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Predicting the Past in the Ancient Near East. Mantic Historiography in Ancient Mesopotamia, Judah, and the Mediterranean World.
Atlanta: Society of Biblical Literature 2012. XVI, 300 S. = Brown Judaic Studies, 354. Lw. US$ 64,95. ISBN 978-1-930675-80-3.
Matthijs J. de Jong
The work by Matthew Neujahr, a revised version of the doctoral dissertation at Yale University, deals with the so-called Akkadian ex eventu texts, five texts that have been labelled as Akkadian apocalypses, and examines their relation with (post)biblical apocalypses, such as Daniel and 1 Henoch, various Qumranic texts, and the Sibylline Oracles.
In the past, scholars such as Grayson, Hallo, and Lambert, have claimed a historical connection between the Akkadian apocalypses on the one hand, and Daniel and other early Jewish apocalyptic literature on the other. The present study investigates this claim. The survey is carried out with a broad historical and literary perspective, and claims to present »a history of the use of vaticinium ex eventu as a literary technique in the mantic writings of the ancient Near East« (1). The conclusion of the study is clear. The claim of dependency cannot hold: there is no indication of literary influence of the Akkadian ex eventu texts on the Judean books such as Daniel and others. Instead, there is a similarity in the use of vaticinium ex eventu as a literary trope, which brings all the works discussed within the sphere of ›mantic historiography‹.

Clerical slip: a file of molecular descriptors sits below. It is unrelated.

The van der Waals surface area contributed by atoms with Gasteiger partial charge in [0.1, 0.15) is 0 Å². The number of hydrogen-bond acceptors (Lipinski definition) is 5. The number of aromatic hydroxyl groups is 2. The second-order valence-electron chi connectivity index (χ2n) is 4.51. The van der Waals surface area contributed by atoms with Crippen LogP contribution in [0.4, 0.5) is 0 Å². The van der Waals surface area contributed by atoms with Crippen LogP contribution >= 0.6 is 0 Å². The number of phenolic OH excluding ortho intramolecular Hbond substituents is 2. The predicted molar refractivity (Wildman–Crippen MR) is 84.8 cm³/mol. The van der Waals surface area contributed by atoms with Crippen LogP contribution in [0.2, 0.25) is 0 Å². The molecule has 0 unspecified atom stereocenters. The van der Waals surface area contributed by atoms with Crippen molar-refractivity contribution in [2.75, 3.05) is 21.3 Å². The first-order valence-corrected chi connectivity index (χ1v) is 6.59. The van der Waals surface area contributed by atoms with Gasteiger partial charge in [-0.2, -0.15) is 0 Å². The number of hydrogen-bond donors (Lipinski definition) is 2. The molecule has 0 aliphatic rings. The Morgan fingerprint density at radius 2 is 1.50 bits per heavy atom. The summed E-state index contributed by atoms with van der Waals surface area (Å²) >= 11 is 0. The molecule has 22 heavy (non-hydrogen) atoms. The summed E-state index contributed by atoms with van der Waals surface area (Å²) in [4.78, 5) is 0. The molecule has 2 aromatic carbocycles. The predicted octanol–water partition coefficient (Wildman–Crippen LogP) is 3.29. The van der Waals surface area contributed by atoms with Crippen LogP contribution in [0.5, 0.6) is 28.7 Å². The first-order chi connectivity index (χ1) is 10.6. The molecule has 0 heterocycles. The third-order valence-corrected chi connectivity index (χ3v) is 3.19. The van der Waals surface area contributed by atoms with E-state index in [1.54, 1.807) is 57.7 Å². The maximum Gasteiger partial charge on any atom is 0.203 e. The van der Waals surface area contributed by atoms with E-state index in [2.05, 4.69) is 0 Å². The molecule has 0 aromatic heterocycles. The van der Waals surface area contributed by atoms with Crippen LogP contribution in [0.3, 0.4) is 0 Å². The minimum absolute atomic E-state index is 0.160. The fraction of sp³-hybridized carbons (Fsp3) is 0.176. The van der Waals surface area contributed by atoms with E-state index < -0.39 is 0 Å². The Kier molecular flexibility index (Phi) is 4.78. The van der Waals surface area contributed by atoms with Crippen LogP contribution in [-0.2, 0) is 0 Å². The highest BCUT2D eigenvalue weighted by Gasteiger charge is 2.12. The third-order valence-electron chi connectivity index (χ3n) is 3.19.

The first part of the study (chapter 2) discusses the five Akkadian texts, known as Prophecy Text A, Marduk Prophecy, Shulgi Prophecy, Uruk Prophecy, and Dynastic Prophecy. N. offers a transliteration and a translation of the texts, followed by textual notes and a concise discussion of each text. In the discussion, N. takes his position carefully and convincingly.
The next chapter deals with the genre problem. After a general discussion, the Akkadian ex eventu texts are placed in the context of Mesopotamian literature (such as omen literature, prophecies, etc.). Furthermore, in discussing previous attempts of defining the genre of the five texts, N. dismisses genre labels such as ›prophecies‹, ›apocalypses‹ and ›literary predictive texts‹. N. concludes that we cannot speak about a clear genre. There is only a single literary trope shared by these texts: the extensive use of vaticinium ex eventu. These texts are best labelled as Akkadian ex eventu texts. This insight helps to reformulate the issue at stake. The question is not ›are Judean apocalypses (such as Daniel and 1 Enoch) of the same genre as the Akkadian texts?‹ Instead, it is the extensive use of vaticinium ex eventu, both in the Akkadian texts and in early Judean apocalypses, that is worth investigating.
The second half of the book deals with the question what we can learn from this similarity. First, the ex eventu prediction in the apocalypses of Daniel and 1 Enoch is discussed (chapter 4). N. finds no indication that these texts are directly dependent on the Akkadian ex eventu texts. Instead, N. finds an analogy: both corpora can be described as »mantic compositions that have consciously mined historiographic material to manufacture audience trust for the oracles contained in the individual works« (150), and furthermore, both enhance their claims to authority by closely associating themselves with native mantic traditions. Whereas for the Mesopota-mian ex eventu works these authoritative, mantic traditions are the omen collections, the Judean ex eventu works relate to their own tradition: the biblical prophetic books.
The subsequent chapter, on ex eventu prediction in the Dead Sea scrolls (chapter 5) and in the Sibylline oracles (chapter 6) follow in the same direction. A variety of texts from Qumran, mostly close to the Danielic tradition, show traces of ex eventu prediction. Furthermore, the pesharim, although quite different in form, are, as N. argues, similar to ex eventu predictions from a functional point of view. The final corpus discussed are the Sibylline oracles, in part-icular book III. Again, N. sees a merging of historiographic and mantic literary traditions.